If you ever spend time listening to debates, on any subject really, you will often hear one or the other debater appeal to the audience with words to this effect –
Tonight we heard my opponent argue that x, y, and z are wrong. And he did a great job defending his belief that these are wrong! He nearly convinced me to join him, and become an opponent of x, y, and z!
Unfortunately, we didn’t come here to debate x, y, and z. We came here to debate a,b, and c. And that’s what my opponent didn’t even try to address in his arguments.
While it may be the case that the hypothetical opponent brought up irrelevant debate topics, it’s been my experience that those who argue as our hypothetical critic does are doing so in order to stop the thinking of their listeners.
Let me explain.
The hypothetical critic begins by falsely praising his opponent’s intellectual prowess. This is done in order to give his audience the impression that he is kind, scholarly, balanced, and willing to concede when an irrefutable argument has been presented, without regard to personal preferences. This backhanded compliment is, ironically enough, a way of poisoning the well. To poison the well, according to Logically Fallacious, is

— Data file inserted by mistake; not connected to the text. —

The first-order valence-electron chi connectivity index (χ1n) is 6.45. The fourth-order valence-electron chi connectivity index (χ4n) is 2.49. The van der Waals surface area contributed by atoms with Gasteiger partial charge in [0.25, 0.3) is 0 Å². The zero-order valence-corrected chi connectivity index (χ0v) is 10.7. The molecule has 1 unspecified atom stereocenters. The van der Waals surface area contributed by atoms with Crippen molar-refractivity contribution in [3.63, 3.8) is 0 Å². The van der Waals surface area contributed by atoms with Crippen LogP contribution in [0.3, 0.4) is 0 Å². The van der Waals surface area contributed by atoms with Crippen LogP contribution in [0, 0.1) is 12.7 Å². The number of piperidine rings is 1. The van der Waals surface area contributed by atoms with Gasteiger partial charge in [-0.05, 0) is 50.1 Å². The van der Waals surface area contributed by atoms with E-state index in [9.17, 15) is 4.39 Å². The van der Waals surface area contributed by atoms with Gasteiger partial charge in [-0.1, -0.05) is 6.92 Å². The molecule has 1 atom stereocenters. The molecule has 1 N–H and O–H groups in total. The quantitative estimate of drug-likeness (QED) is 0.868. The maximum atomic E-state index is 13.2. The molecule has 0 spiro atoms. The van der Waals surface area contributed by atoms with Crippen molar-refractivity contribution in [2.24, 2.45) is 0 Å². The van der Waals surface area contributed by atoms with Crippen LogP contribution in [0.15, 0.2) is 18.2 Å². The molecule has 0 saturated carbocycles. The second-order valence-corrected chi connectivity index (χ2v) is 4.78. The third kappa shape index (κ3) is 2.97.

To commit a preemptive ad hominem attack against an opponent. That is, to prime the audience with adverse information about the opponent from the start, in an attempt to make your claim more acceptable or discount the credibility of your opponent’s claim.
By saying that the hypothetical opponent is great at arguing against some other position, but that he is not so good at arguing against the position under debate, is to insinuate that what one’s opponent has said is completely irrelevant. It is information that has nothing to do with the subject matter at hand. If you are an audience member, in other words, the hypothetical critic is telling you to completely disregard all of what the other guy has said.
This is not only a morally reprehensible behavior – the poisoning the well fallacy is always a form of deception, and most of the time is also slander – it is also factually incorrect. While we may not be able to appreciate the ways in which a, b, and c are connected to x, y, and z, this doesn’t somehow eliminate the very real connection they share to one another.
In a debate context, it would hurt the debater bent on winning to honestly state “Sure a, b, c and x, y, z are related, but that relation would take a very long time to flesh out and evaluate.” It wouldn’t be conducive to him appearing to be valiant for the truth, and fixated on only those matters that really contribute to him finding out and defending the truth. It would also poke holes in his superficially airtight defense of his position in the debate. It would allow the audience to go and study on their own, and grapple with the difficulties involved in understanding the hypothetical opponent’s position.
Theology is Different
The hypothetical situation I mentioned above doesn’t mention any specific subject matter, so the question of just how complex and involved the relationship of a, b, c to x, y, z may be is completely undefined.